Summary: A table outlines EVs through 2022: 17 models in 2016, 21 in 2017, 26 in 2018, 48 in 2019, 70 in 2020, 115 in 2021 and 143 in 2022.
Competition is the key ingredient why profitability in the auto industry has been crummy for many decades, and valuation multiples generally remain very low.
A valuation exercise based on 2020 best-case sales and profits for Tesla yields a 90% downside to the current equity price.
To hit 500,000 cars per year, Tesla must build a new factory, which won’t be up to speed until the end of 2019 in a best-case scenario.
And this is pretty much the best-case scenario for Tesla with substantially zero direct competition.
The automobile business has been a low-margin business for decades. Why? Because competition is abundant. When you have hundreds of models from whom to choose, it almost doesn’t matter how good your car is because competition puts a lid on pricing and therefore profits, if any.
The long-range family electric car was one of those exceptions from 2012 to the end of 2016, because Tesla was the only one that had one. All other electric cars were only approximately 100 miles or less. After that, there were plug-in hybrids, “regular” hybrids, diesels and other fuel-efficient cars, but in the narrowest of definition the list was as short as could be.
This changed in December 2016 with General Motors’ (GM) Chevrolet Bolt EV, which offered a 238-mile range practical family car for only $37,500 before discounts that now sometimes exceed 10%. You could charge the Bolt EV at work and drive around town all week long, with lots of margin to spare.
However, the Chevrolet Bolt EV was only the first such car. There will be many others launched in the months and years to come. The Tesla (TSLA) Model 3 and Nissan (OTCPK:NSANY) LEAF 2.0 are likely the next two such cars to arrive in U.S. retail hands, later this year. They will be followed in 2018 by the Jaguar (NYSE:TTM) i-Pace, Audi (OTCPK:AUDVF) eTron, and the competitive train moves on from there.
But what if we look at the total list, all the way through year 2022, by year? How many all-electric cars are we talking about, and when? I have put together a list below, based on public statements and conversations with most of the automakers.
This list is inherently imperfect for several reasons, many obvious:
- It includes EVs already in the market, most of which are under 200 miles of range. However, going forward, this quickly becomes an irrelevant portion of the total, as more and more 200-plus mile range EVs are launched.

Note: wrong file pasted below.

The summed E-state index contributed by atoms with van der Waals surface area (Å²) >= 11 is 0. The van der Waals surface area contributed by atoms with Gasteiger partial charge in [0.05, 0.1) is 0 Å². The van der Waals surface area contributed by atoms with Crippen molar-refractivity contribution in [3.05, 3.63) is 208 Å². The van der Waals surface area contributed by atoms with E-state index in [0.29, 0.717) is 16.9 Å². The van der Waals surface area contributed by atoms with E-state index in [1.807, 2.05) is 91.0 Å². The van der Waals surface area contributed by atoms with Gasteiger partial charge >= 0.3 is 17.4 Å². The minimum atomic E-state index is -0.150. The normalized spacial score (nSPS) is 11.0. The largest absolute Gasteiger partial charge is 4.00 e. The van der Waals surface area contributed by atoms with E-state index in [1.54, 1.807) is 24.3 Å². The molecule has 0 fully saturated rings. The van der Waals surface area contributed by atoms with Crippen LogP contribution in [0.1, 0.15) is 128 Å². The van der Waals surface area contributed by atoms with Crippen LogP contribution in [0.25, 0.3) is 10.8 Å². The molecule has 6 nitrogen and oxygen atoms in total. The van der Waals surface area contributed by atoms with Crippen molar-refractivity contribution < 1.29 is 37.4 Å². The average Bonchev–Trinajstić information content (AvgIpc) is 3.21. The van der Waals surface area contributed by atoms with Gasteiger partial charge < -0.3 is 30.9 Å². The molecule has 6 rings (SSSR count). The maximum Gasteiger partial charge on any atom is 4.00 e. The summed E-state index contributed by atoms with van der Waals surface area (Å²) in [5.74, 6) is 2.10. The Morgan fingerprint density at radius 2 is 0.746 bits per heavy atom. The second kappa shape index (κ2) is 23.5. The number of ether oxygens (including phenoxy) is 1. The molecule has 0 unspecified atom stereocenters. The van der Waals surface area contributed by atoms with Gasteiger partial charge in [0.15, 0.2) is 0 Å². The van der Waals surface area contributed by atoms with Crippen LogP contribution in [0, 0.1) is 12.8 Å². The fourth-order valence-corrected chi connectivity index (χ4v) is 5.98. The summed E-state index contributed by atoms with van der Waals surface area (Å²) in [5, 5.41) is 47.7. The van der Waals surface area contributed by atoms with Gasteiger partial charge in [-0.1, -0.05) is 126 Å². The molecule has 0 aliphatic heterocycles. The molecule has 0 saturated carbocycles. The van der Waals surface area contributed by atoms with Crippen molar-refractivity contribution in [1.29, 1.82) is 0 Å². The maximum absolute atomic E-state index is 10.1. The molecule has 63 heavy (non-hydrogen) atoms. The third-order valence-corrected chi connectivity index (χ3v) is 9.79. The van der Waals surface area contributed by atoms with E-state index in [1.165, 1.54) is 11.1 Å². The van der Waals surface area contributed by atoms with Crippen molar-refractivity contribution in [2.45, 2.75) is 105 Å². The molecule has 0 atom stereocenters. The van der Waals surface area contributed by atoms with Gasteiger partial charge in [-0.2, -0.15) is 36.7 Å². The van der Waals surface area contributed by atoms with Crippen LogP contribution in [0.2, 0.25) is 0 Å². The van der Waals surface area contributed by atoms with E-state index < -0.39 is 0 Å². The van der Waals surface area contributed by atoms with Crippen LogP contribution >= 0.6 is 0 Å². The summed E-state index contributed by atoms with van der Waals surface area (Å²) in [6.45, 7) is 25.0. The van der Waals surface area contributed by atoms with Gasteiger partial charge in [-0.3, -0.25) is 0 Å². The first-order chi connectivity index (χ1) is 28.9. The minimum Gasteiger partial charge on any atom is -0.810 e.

- It includes some cars that may not be available in the U.S. market. For example, some cars may be made in China and not meant for non-Chinese markets.
- On the other hand, it may miss some cars that will be made and sold in various markets, whether in China-only, Europe-only, or U.S.-only.
- Some of these companies have huge debt levels and may not be in business by 2022 or even next year. Will Faraday Future (OTC:FDYTF) make it to market at all, even with a single car? Will Tesla be able to overcome its multi-billion-dollar debt level and avoid bankruptcy? Those assumptions are inherently speculative.
As a result, this list that yields 143 EVs by 2022 will most certainly prove wrong, under any of several definitions. By the time we get to 2022, the number will be higher or lower. And it will be revised numerous times before 2022.
For example, how will the abolition or increase in government subsidies impact some of these vehicle launches? While the 2020 and most 2021 cars are almost 100% “baked,” some of the 2022 ones are not yet. So if subsidies are reduced, maybe some of those cars get delayed or canned outright. Likewise, if subsidies are increased, perhaps 2022 will see an even longer list.
One thing is for sure: This list does not include any hybrids of any kind – not plug-in hybrids, not “Toyota-class” (NYSE:TM) hybrids (Prius, etc.), and, of course, not 48-volt mild hybrids. The list includes only pure EVs, so-called BEVs (“battery-electric vehicles”). And yes, the BMW i3, which is available as both a BEV and as a BEV with optional range-extending generator, is counted as a BEV, which ought to be obvious in this context.
For 2016, I am counting 17 models.
For 2017, I am counting 21 models.
For 2018, I am counting 26 models.
For 2019, I am counting 48 models.
For 2020, I am counting 70 models.
For 2021, I am counting 115 models.
And finally, for 2022, I am counting 143 models.
At 143 models in 2022, including the ones from Tesla and the General Motors brands that currently offer the only 200-plus mile range EVs, the market will start to resemble the gasoline/diesel car market in terms of consumer choice. Competition will be brutal already in late 2018, and certainly by the end of 2019, EVs will be substantially commoditized.
You may ask: Why this sudden surge in models around year 2020?
That’s because many automakers started signing off major EV programs around the middle of 2014. For example, Mercedes (Daimler (DDAIY)) held a major management meeting in July 2014, where it decided to move ahead with becoming a major EV player, greenlighting 10 models that it has been defining since then and which will start to hit the market by early 2019.
In other words, it usually takes 4-5 years to develop an all-new car. Unlike a smartphone, you can’t decide to make one, and be in the market a year later. The quality/durability testing alone takes approximately two years.
That’s why the EV market enters the “ketchup bottle effect” in 2019 and the bottle will be emptied by the end of year 2022. The cars that will be in U.S. dealerships before 2019 are the ones whose designs were nailed down by the early part of 2014.
Check out the list from Seeking Alpha here.